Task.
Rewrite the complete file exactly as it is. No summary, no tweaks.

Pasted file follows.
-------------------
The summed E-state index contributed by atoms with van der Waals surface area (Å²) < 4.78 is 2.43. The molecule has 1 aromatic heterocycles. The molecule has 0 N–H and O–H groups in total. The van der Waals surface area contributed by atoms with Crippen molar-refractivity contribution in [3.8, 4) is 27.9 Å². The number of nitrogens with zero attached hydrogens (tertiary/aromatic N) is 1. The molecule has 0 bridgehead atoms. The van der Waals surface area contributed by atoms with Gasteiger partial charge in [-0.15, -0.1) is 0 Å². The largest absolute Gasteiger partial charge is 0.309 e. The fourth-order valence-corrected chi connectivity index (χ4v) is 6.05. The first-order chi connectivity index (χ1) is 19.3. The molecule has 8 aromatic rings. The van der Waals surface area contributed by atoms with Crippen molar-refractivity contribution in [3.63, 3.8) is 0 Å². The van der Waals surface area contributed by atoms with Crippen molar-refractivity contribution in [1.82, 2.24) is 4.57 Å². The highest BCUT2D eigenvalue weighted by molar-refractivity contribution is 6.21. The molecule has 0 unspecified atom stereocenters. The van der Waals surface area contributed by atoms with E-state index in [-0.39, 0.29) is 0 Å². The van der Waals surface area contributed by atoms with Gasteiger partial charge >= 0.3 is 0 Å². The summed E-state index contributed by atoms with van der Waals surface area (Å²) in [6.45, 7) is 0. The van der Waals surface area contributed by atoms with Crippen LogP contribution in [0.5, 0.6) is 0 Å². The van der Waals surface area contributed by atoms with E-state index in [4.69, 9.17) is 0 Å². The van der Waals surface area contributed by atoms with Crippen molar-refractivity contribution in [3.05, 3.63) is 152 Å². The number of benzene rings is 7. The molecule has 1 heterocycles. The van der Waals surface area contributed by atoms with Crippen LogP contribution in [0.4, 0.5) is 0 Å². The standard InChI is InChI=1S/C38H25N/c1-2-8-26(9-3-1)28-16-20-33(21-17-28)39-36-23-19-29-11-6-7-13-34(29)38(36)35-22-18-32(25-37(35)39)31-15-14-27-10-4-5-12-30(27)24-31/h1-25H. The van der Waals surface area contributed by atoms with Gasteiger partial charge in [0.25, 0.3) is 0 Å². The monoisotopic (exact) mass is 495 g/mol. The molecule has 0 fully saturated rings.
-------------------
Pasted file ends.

The summed E-state index contributed by atoms with van der Waals surface area (Å²) < 4.78 is 2.43. The molecule has 1 aromatic heterocycles. The molecule has 0 N–H and O–H groups in total. The van der Waals surface area contributed by atoms with Crippen molar-refractivity contribution in [3.8, 4) is 27.9 Å². The number of nitrogens with zero attached hydrogens (tertiary/aromatic N) is 1. The molecule has 0 bridgehead atoms. The van der Waals surface area contributed by atoms with Gasteiger partial charge in [-0.15, -0.1) is 0 Å². The largest absolute Gasteiger partial charge is 0.309 e. The fourth-order valence-corrected chi connectivity index (χ4v) is 6.05. The first-order chi connectivity index (χ1) is 19.3. The molecule has 8 aromatic rings. The van der Waals surface area contributed by atoms with Crippen molar-refractivity contribution in [3.63, 3.8) is 0 Å². The van der Waals surface area contributed by atoms with Crippen molar-refractivity contribution in [1.82, 2.24) is 4.57 Å². The highest BCUT2D eigenvalue weighted by molar-refractivity contribution is 6.21. The molecule has 0 unspecified atom stereocenters. The van der Waals surface area contributed by atoms with E-state index in [-0.39, 0.29) is 0 Å². The van der Waals surface area contributed by atoms with Gasteiger partial charge >= 0.3 is 0 Å². The summed E-state index contributed by atoms with van der Waals surface area (Å²) in [6.45, 7) is 0. The van der Waals surface area contributed by atoms with Crippen LogP contribution in [0.5, 0.6) is 0 Å². The van der Waals surface area contributed by atoms with E-state index in [4.69, 9.17) is 0 Å². The van der Waals surface area contributed by atoms with Crippen molar-refractivity contribution in [3.05, 3.63) is 152 Å². The number of benzene rings is 7. The molecule has 1 heterocycles. The van der Waals surface area contributed by atoms with Crippen LogP contribution in [0.4, 0.5) is 0 Å². The standard InChI is InChI=1S/C38H25N/c1-2-8-26(9-3-1)28-16-20-33(21-17-28)39-36-23-19-29-11-6-7-13-34(29)38(36)35-22-18-32(25-37(35)39)31-15-14-27-10-4-5-12-30(27)24-31/h1-25H. The van der Waals surface area contributed by atoms with Gasteiger partial charge in [0.25, 0.3) is 0 Å². The monoisotopic (exact) mass is 495 g/mol. The molecule has 0 fully saturated rings.